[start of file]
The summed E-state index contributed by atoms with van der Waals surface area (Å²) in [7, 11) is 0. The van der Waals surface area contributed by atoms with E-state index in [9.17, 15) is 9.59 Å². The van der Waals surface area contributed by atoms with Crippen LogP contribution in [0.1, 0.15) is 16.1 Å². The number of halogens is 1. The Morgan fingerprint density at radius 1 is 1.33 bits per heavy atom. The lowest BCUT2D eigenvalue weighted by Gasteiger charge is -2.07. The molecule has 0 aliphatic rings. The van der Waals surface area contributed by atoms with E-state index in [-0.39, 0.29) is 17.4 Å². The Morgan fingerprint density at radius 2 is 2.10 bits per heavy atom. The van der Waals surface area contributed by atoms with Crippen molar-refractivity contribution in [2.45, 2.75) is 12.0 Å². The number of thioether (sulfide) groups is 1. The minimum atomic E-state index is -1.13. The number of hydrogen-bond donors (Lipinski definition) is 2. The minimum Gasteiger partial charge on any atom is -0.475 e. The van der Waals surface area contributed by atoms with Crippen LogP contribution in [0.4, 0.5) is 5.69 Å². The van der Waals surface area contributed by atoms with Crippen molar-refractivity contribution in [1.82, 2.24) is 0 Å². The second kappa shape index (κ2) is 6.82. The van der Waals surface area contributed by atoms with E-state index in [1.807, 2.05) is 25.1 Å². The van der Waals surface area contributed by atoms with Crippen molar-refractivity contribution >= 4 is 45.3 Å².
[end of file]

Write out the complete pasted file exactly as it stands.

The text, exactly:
The summed E-state index contributed by atoms with van der Waals surface area (Å²) in [7, 11) is 0. The van der Waals surface area contributed by atoms with E-state index in [9.17, 15) is 9.59 Å². The van der Waals surface area contributed by atoms with Crippen LogP contribution in [0.1, 0.15) is 16.1 Å². The number of halogens is 1. The Morgan fingerprint density at radius 1 is 1.33 bits per heavy atom. The lowest BCUT2D eigenvalue weighted by Gasteiger charge is -2.07. The molecule has 0 aliphatic rings. The van der Waals surface area contributed by atoms with E-state index in [-0.39, 0.29) is 17.4 Å². The Morgan fingerprint density at radius 2 is 2.10 bits per heavy atom. The van der Waals surface area contributed by atoms with Crippen molar-refractivity contribution in [2.45, 2.75) is 12.0 Å². The number of thioether (sulfide) groups is 1. The minimum atomic E-state index is -1.13. The number of hydrogen-bond donors (Lipinski definition) is 2. The minimum Gasteiger partial charge on any atom is -0.475 e. The van der Waals surface area contributed by atoms with Crippen LogP contribution in [0.4, 0.5) is 5.69 Å². The van der Waals surface area contributed by atoms with Crippen molar-refractivity contribution in [1.82, 2.24) is 0 Å². The second kappa shape index (κ2) is 6.82. The van der Waals surface area contributed by atoms with E-state index in [1.807, 2.05) is 25.1 Å². The van der Waals surface area contributed by atoms with Crippen molar-refractivity contribution >= 4 is 45.3 Å².